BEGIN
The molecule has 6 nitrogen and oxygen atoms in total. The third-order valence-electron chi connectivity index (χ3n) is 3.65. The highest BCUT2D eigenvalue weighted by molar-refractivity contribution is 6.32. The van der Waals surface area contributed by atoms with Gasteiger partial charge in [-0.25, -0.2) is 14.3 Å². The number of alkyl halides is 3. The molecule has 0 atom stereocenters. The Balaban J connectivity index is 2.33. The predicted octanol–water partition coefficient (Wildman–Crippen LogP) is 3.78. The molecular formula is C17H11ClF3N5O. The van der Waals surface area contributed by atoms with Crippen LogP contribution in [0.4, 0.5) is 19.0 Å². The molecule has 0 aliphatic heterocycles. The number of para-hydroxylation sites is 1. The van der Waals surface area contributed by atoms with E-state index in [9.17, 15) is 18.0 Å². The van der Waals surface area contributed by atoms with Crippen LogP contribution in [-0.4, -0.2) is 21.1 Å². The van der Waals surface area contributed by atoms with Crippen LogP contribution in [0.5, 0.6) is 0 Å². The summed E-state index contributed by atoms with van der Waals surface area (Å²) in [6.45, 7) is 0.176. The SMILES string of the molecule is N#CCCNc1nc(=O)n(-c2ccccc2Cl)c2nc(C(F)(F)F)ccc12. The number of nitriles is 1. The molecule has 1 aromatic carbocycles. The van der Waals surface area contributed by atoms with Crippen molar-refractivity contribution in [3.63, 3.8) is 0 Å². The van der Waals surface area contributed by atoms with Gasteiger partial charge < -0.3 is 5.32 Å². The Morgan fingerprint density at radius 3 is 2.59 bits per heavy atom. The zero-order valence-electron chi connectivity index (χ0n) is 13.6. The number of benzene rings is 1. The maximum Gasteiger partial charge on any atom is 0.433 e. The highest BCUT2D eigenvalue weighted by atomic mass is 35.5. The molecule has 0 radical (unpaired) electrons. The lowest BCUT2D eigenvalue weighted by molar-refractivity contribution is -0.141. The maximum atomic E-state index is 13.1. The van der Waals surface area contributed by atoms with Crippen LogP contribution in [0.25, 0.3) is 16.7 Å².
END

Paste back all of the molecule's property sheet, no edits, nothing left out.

The molecule has 6 nitrogen and oxygen atoms in total. The third-order valence-electron chi connectivity index (χ3n) is 3.65. The highest BCUT2D eigenvalue weighted by molar-refractivity contribution is 6.32. The van der Waals surface area contributed by atoms with Gasteiger partial charge in [-0.25, -0.2) is 14.3 Å². The number of alkyl halides is 3. The molecule has 0 atom stereocenters. The Balaban J connectivity index is 2.33. The predicted octanol–water partition coefficient (Wildman–Crippen LogP) is 3.78. The molecular formula is C17H11ClF3N5O. The van der Waals surface area contributed by atoms with Crippen LogP contribution in [0.4, 0.5) is 19.0 Å². The molecule has 0 aliphatic heterocycles. The number of para-hydroxylation sites is 1. The van der Waals surface area contributed by atoms with E-state index in [9.17, 15) is 18.0 Å². The van der Waals surface area contributed by atoms with Crippen LogP contribution in [-0.4, -0.2) is 21.1 Å². The van der Waals surface area contributed by atoms with Crippen LogP contribution in [0.5, 0.6) is 0 Å². The summed E-state index contributed by atoms with van der Waals surface area (Å²) in [6.45, 7) is 0.176. The SMILES string of the molecule is N#CCCNc1nc(=O)n(-c2ccccc2Cl)c2nc(C(F)(F)F)ccc12. The number of nitriles is 1. The molecule has 1 aromatic carbocycles. The van der Waals surface area contributed by atoms with Crippen molar-refractivity contribution in [3.63, 3.8) is 0 Å². The van der Waals surface area contributed by atoms with Gasteiger partial charge < -0.3 is 5.32 Å². The Morgan fingerprint density at radius 3 is 2.59 bits per heavy atom. The zero-order valence-electron chi connectivity index (χ0n) is 13.6. The number of benzene rings is 1. The maximum Gasteiger partial charge on any atom is 0.433 e. The highest BCUT2D eigenvalue weighted by atomic mass is 35.5. The molecule has 0 radical (unpaired) electrons. The lowest BCUT2D eigenvalue weighted by molar-refractivity contribution is -0.141. The maximum atomic E-state index is 13.1. The van der Waals surface area contributed by atoms with Crippen LogP contribution in [0.25, 0.3) is 16.7 Å².